ADAM is a comprehensive antimicrobial peptide (AMP) database, containing 7,007 unique sequences and 759 structures. It provides researchers a rapid AMP search tool and allows them to browse through AMP sequence-structure relationships. For detailed information about ADAM, please refer to the HELP page.


How to Cite ADAM
Hao-Ting Lee, Chen-Che Lee, Je-Ruei Yang, Jim Z. C. Lai, and kuan Y. Chang
A Large-Scale Structural Classification of Antimicrobial Peptides
Biomedical Research International, vol 2015, ID 475062, 2015.
How ADAM works:

DB Statistics

Related Species
Average Composition
Average Physical Properties
LengthAliphatic IndexInstability IndexNet ChargeHydropathicity

Amino Acid Composition (AAC):
Amino acid composition is the ratio of each amino acid in a peptide. The ratio of
an amino acid with type T in a peptide X is calculated as follows:

where NT is the number of the amino acid with type T and L is the length of peptide X.
Aliphatic Index:
The aliphatic index, the relative volume of aliphatic residues in a peptide, is
calculated as follows:

where a and b are the constants, which represent the relative volume of valine
and leucine or isoleucine to alanine. XAla, XVal, XLeu, and XIle are the fractions
of alanine, valine, leucine and isoleucine multiplied by 100, respectively.
Instability Index:
The instability index, an estimate of peptide stability, is calculated as follows:

where L is the length of peptide and DIWV from the study by Guruprasad et al.
is an instability weight value of a dipeptide starting at position i . Peptides
with II values greater than 40 are considered to be unstable.
Grand average of hydropathicity index (GRAVY) is used to represent the hydrophobicity
value of a peptide, which calculates the sum of the hydropathy values of all the amino acids divided by the sequence length. GRAVY was calculated using the hydropathy values
from Kyte and Doolittle.

      ADAM offers multiple search capabilities, which can be classified into two basic categories: sequence search and structural search. One can search what kind of information an AMP sequence belongs to (sequence search) or which related sequences are in a unique AMP structure or structural fold cluster (structural search).

Sequence search:

Search TypeDescription
ADAM ID To search AMP sequences by ADAM ID
Name To search AMP sequences by protein name
Sequence To search AMP sequences by peptide segments
Length To search AMP sequences by the chosen range of sequence length
Taxonomy To search AMP sequences by selecting one of the seven species types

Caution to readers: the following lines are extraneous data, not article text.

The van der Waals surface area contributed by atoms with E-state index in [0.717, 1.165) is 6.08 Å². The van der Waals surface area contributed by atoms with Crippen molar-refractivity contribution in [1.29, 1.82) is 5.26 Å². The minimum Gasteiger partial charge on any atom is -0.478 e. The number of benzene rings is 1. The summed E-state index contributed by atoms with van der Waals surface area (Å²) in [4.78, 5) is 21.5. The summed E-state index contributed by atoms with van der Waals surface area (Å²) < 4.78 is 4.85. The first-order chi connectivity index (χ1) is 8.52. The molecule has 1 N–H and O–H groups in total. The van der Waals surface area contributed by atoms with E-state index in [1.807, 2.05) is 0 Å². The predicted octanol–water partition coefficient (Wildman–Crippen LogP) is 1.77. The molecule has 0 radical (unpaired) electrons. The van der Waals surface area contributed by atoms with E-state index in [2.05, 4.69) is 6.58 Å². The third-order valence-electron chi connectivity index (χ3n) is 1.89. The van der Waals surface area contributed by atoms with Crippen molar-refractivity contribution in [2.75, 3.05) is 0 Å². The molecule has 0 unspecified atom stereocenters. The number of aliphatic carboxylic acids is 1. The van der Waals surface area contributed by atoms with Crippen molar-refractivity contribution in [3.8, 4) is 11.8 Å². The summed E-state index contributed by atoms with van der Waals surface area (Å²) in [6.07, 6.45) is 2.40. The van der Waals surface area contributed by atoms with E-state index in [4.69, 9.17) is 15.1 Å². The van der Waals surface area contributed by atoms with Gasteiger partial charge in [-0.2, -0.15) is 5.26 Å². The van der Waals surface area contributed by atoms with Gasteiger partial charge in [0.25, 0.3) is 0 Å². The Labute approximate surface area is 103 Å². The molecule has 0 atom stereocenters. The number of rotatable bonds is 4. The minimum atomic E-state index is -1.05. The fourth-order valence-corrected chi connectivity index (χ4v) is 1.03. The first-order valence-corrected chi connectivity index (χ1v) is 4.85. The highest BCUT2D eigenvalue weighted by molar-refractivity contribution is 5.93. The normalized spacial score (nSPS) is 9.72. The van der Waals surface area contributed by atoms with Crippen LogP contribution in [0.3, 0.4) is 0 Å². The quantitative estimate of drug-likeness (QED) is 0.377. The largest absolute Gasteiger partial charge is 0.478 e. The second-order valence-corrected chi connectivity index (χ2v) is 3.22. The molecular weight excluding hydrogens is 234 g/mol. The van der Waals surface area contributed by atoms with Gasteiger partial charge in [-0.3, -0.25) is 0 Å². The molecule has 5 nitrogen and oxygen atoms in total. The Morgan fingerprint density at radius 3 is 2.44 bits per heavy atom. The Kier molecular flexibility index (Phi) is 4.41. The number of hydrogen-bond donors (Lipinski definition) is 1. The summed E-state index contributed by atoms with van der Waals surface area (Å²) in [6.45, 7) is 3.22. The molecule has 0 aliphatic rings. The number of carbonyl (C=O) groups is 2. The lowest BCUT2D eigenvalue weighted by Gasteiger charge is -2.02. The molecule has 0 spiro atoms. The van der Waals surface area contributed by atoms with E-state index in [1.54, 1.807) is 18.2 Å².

Other DB To search AMP sequences which are also in other AMP database
Pfam Domain To search ADAM sequences by Pfam domain name

Structural search:

Search TypeDescription
Fold Cluster ID To search related AMP structural clusters by ADAM fold ID
PDB ID To search AMP structural cluster by PDB ID

Browse clusters

      To examine AMP sequence-structure relationships, ADAM allows users to browse through the fold clusters built using TM-score. Each fold cluster gethers together the AMP structures with the same structral fold defined by TM-score. Each cluster would list the number of AMP sequences and the Pfam sequence associated with the fold. A representative structure would be chosen by PDBselect to display its CATH and SCOP annotation (if any). Any structures related to a particular fold defined by CATH or SCOP can be displayed through their hyperlinks. More detail information for the AMP sequences in the cluster can be displayed by clicking the cluster icon. Here each structure in the cluster would be annotated by CATH, SCOP, and Pfam (if any).

      In the ADAM database, we provide two different tools to examine whether the peptides or proteins are antimicrobial. Users can upload protein sequences with FASTA format to ADAM
to make prediction.


Support vector machines are used to analyze AMP data and recognize patterns. Users are allowed to paste sequences in FASTA format to run our SVM models.


HMMER is used to search any AMP homologs in the given protein sequence. It implements a probabilistic model called profile hidden Markov models (profile HMMs) to make predictions. Users are allowed to enter sequences in FASTA format to run our HMM models.

Other database links

Jmol display

      In order to display Jmol in web pages, Java needs to be installed on your web browser.

Windows 7 / Windows 8:  Download Java version 8.
Select the 32-bit or 64-bit Java based on your web browser version.

Apple Mac OS X:  Download Java version 7.

More information about installing and enabling Java please check this.